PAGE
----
Chronology of human sanitation

2.500.000 B.C.E. - split of mankind from apes, descend from the trees to the ground, dropping excrement from the treetops replaced by taking it to the savannah

Undated - Hole - first controlled excrement depositing, burying excrement into the ground outside the village, traced to the Old Testament:

“Designate a place outside the camp where you can go to relieve yourself. As part of your equipment have something to dig with, and when you relieve yourself, dig a hole and cover up your excrement. For the LORD your God moves about in your camp to protect you and to deliver your enemies to you. Your camp must be holy, so that he will not see among you anything indecent and turn away from you.”

5000 B.C.E. - Egypt, dry toilets, containers filled with sand, the first coffers, disposal after emptying left to hot air and wind, pharaohs had these containers in their tombs

3000 B.C.E. - Minoan culture, toilets above an artificial underground stream

2400 B.C.E. - India (Mohenjo-Daro and Harappa) flush toilets, drainage through channels covered by stone slabs to the middle of the streets into open ditches

Greece

2000 B.C.E. - Greece, first wooden buildings near dunghills, the predecessor of chamber pots "amides" - portable containers to capture excrement stored in a designated room, its contents are poured out on the dunghill, the first night pots

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Etruscans (Ancient Tuscany)

1000 B.C.E. - Etruscans (Ancient Tuscany) The first separate pipes for water from terracotta and sanitation from tuff, disposal through drains into a river

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Rome

753 B.C.E. Rome - first sewer - "Cloaca Maxima", the first marble toilets - a slab with holes, often shared by several people, chamber pots and "lavatrine" rooms in buildings, the predecessors of latrines. Disposal of excrement through simple runoff pipes or collecting in containers "doli". After rotting, used as fertilizer, urine mixed with sulfur, chalk and ash, and used to wash clothes, the first public toilets and charging for their use. The fall of the Roman Empire led to a decline in sanitation practices

 The Middle Ages

500 -1300 C.E. - The Middle Ages, a very dark period, known for epidemics of plague, cholera and typhoid spreading through infected excreta anywhere and anytime, even to water sources used for drinking. The forts and castles have the first garderobes or "privets" (from the word privateum, private affair performed separately from the other activities) which were on the perimeter walls, initially uncovered, then enclosed in a wooden structure. Depositing excrement outside forts and castles by throwing or during sieges possibly by lobbing it at the enemy. Later collected in the first cesspools. The beginning of coffer lavatories and toilets for travelling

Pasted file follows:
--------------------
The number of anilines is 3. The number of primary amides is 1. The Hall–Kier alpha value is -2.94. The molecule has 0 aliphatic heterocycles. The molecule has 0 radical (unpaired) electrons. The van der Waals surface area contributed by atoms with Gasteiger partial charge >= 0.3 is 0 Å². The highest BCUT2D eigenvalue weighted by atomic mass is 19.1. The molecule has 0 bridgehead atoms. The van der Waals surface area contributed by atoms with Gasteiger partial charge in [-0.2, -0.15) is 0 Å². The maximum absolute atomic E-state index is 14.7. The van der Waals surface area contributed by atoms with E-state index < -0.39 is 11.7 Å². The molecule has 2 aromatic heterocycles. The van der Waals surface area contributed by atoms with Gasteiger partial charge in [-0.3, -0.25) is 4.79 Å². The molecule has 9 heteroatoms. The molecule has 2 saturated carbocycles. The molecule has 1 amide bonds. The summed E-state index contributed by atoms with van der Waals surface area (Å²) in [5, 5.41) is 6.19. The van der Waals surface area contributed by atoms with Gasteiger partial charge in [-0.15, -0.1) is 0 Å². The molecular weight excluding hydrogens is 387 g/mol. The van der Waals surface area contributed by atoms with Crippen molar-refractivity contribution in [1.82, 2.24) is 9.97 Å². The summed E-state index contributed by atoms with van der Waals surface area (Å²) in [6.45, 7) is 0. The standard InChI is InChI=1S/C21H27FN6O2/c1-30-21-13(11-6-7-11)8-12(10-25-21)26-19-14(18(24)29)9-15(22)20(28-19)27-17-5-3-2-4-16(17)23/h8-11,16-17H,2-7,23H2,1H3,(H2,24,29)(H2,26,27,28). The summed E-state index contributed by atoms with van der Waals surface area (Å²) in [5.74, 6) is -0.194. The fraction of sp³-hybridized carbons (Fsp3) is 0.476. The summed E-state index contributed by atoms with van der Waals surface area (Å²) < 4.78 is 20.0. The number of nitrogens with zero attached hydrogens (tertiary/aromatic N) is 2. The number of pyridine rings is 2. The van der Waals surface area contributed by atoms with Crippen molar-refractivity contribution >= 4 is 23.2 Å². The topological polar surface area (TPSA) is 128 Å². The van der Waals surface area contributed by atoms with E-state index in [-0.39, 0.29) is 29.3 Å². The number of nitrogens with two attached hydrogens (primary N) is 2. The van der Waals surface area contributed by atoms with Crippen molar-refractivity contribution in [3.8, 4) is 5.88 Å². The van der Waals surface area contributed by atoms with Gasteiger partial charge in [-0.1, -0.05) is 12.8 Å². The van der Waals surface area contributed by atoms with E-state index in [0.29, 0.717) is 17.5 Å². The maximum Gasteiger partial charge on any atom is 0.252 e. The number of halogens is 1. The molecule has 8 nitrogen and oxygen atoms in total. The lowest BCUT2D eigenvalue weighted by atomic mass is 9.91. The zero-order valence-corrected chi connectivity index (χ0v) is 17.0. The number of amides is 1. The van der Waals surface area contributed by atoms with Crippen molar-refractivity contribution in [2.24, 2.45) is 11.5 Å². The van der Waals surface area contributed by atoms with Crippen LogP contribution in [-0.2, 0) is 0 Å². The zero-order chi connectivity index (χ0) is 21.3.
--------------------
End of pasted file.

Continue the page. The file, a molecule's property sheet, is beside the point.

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Renaissance

1500 C.E. - Renaissance, further development of coffer toilets, toilet seats, storage vessels and facilities to collect the excrement, the first organized dumping by horse carriages, stone dry toilets, an obligation to collect waste on the street (there it is destroyed by the pigs and the streets are almost impossible to walk on), open drains leading out of the walled city, the first sewer pipe leading into a river (Clementinium). Christianity required the cleanliness of mind and body

 

1592 C.E. - the first Water Closet is invented by sir Harington for the English queen Elizabeth I. (since then closet becomes synonymous with toilets, from English “closed”)

  

Mannerism

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1700 C.E. – Mannerism, attempts of Rudolf II. to transmute excrement into gold, unfortunately unsuccessful

Baroque

Baroko-_pristavba_s_jimkou_tvrz_Trebotov1750 C.E. – Baroque - first attempts at instructions on the placement of dry toilets in the house, usually at the end of corridors, wooden hatches used to limit odors. Emptying cesspools at night, extension of the use of chamber pots, coffers and toilet seats to other classes, but still manly a privilege of the rich people and the nobility

1775 C.E. - Alexander Cummings, a watchmaker, patents the first water closet with a sliding valve, preventing odors and allowing water flushing by a water vortex

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1848 C.E. - London, A law on public health passed, the development of public sewer systems, ceramic pipes, siphoning toilet bowls, bidets and valve flushing using water from the water pipes, the first sewage treatment plant.

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P21900151850-2009 C.E. - An enlightened period in the development of materials, decorations, optimization of the types of toilet facilities, legislation and raising awareness of the disposal of excreta and a massive development of water management and sewage treatment. At present, the application of electric heating and cleaning of toilets, modern design, an emphasis on the regulation of water consumption when flushing, development of aircraft and spacecraft toilets and mobile chemical toilets

Memento : Currently, 72% of the population in the Czech Republic is connected to the public sewage network                                            .                 (ČSS 2007)

What happens to the excrements of the remaining 28% of the population?

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